Once you and your partner have had a fertility evaluation, it’s time to start considering your treatment options. Fertility treatment typically refers to medications that stimulate egg or sperm production, or procedures that involve the handling of eggs, sperm, or embryos.
However, treating infertility goes beyond fertility treatments. Infertility treatment can also include surgical interventions, lifestyle changes, weight loss, or treatment of an underlying medical condition.
Your infertility treatment plan will depend on the cause or causes behind your infertility, whether the problem is from the woman’s side, the man’s side, both sides, or remains unexplained.
The good news is that 85 to 90% of couples dealing with infertility are treated with low-tech treatments, like medication or surgery. Less than 5 percent are treated by assisted reproductive technologies like IVF. Of those who receive fertility treatments, just under half will have a baby.
Egg freezing, also known as mature oocyte cryopreservation, is a method used to preserve reproductive potential in women. Eggs are harvested from your ovaries, frozen unfertilized and stored for later use. A frozen egg can be thawed, combined with sperm in a lab and implanted in your uterus (in vitro fertilization). Egg freezing or oocyte cryopreservation is a method of fertility preservation where a woman’s eggs are harvested, frozen and stored. In this procedure eggs are extracted from the ovaries, which are stored and then preserved for future use. Women with certain medical conditions required to undergo chemotherapy, radiotherapy or surgery which could affect the functioning of the ovaries take egg freezing into consideration. Couples who plan to delay parenthood also opt for this medical procedure. Once the eggs are extracted, their maturity is assessed under a microscope, and those eggs that are mature are cryopreserved. Storing the eggs for longer duration does not appear to have negative effects. When one chooses to use their frozen eggs, they are thawed, fertilized with sperm in a lab, and implanted in the patient or a gestational carrier uterus.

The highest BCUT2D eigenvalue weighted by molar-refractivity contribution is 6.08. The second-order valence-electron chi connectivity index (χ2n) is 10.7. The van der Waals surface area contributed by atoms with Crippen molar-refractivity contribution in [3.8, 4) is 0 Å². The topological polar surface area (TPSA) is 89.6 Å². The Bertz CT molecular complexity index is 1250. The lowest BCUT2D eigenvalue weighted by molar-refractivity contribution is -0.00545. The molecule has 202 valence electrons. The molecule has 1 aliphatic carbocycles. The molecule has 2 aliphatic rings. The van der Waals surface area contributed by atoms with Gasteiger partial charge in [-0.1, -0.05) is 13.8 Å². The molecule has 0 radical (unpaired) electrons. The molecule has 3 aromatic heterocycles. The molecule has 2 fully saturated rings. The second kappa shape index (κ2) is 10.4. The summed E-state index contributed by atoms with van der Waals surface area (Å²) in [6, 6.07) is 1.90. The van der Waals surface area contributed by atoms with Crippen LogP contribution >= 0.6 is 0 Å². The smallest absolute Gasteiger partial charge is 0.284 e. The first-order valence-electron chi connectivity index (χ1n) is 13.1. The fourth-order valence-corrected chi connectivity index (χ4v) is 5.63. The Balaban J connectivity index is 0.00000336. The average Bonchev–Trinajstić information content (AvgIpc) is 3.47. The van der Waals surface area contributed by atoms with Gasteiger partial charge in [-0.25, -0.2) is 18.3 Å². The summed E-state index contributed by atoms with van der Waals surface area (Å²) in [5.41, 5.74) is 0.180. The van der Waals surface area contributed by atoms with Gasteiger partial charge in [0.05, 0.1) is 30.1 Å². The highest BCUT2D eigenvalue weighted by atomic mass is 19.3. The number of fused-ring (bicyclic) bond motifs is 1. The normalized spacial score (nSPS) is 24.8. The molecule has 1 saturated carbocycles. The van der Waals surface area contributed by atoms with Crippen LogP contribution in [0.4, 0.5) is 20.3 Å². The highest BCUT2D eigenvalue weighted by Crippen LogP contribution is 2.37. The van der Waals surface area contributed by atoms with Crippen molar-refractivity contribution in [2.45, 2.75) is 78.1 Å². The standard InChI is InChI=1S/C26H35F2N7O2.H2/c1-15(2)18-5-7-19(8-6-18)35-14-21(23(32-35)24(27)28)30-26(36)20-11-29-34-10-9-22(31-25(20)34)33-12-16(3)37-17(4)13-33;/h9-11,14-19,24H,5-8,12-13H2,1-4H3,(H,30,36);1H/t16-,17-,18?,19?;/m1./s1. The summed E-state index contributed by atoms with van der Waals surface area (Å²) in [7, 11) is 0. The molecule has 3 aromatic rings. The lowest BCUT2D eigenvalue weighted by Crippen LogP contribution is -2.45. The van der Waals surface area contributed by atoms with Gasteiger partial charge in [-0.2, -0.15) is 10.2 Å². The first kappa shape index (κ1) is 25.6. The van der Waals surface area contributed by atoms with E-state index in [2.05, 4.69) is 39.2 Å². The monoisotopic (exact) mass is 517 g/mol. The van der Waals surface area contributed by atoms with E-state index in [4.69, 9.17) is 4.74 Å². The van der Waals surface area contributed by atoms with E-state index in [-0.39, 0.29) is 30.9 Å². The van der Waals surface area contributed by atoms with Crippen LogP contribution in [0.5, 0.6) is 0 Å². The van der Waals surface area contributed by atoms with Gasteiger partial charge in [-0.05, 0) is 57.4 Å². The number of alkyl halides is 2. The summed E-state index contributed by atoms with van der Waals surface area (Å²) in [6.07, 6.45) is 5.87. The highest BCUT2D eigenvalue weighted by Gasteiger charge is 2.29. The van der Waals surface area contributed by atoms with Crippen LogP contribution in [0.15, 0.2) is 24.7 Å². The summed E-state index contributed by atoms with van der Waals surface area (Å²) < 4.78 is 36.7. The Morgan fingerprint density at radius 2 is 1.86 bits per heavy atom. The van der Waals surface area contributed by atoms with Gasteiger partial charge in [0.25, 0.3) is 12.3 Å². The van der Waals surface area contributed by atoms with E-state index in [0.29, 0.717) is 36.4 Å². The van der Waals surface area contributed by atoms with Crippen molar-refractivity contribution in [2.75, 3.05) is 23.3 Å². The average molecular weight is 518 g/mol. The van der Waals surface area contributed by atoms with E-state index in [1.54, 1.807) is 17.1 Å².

Endometrial Receptivity Analysis (or Array)
It is a genetic test that uses a small sample of a woman’s endometrial tissue to evaluate whether or not the endometrial lining is prepared to accept an implanting embryo. ERA is a genetic test that evaluates the expression of genes to evaluate whether the endometrial lining is properly developed to accept an embryo. This technique helps evaluate the woman’s endometrial receptivity from a molecular perspective. ERA indicates the window of implantation (WOI), increasing your chances of successful embryo transfer. Endometrial Receptivity Analysis requires a sample of the uterine lining obtained at a very specific time in the cycle. An endometrium is receptive when it is ready for the embryo implantation. This occurs around days 19-21 in each menstrual cycle of a fertile woman. ERA helps reveal the patient’s personalized window to determine the best time during their cycle that the uterus is most receptive, allowing the embryo to stick and grow. This analysis can be completed before starting assisted fertility treatment, IVF.
Ovulation induction is the stimulation of ovulation by medication. If a woman is not ovulating by herself then ovulation induction may be required. The most common causes of failure to ovulate are stress, weight fluctuations and Polycystic Ovarian Syndrome (PCOS). Other causes may include disorders of the pituitary gland, thyroid gland and raised prolactin levels. In some cases failure of ovulation is due to the ovarian failure. This may occur following treatment for cancer or may be the start of the menopause – premature ovarian failure. It is usually used in the sense of stimulation of the development of ovarian follicles to reverse anovulation or oligoovulation, but can also be used in the sense of triggering oocyte release from relatively mature ovarian follicles. If a woman has an irregular menstrual cycle, monitoring with ultrasound scans (follicle tracking) and hormone assessments may help to identify the fertile time of the month and so improve the chances of natural conception. Before ovulation problems can be treated it is important to undertake certain tests to establish the cause.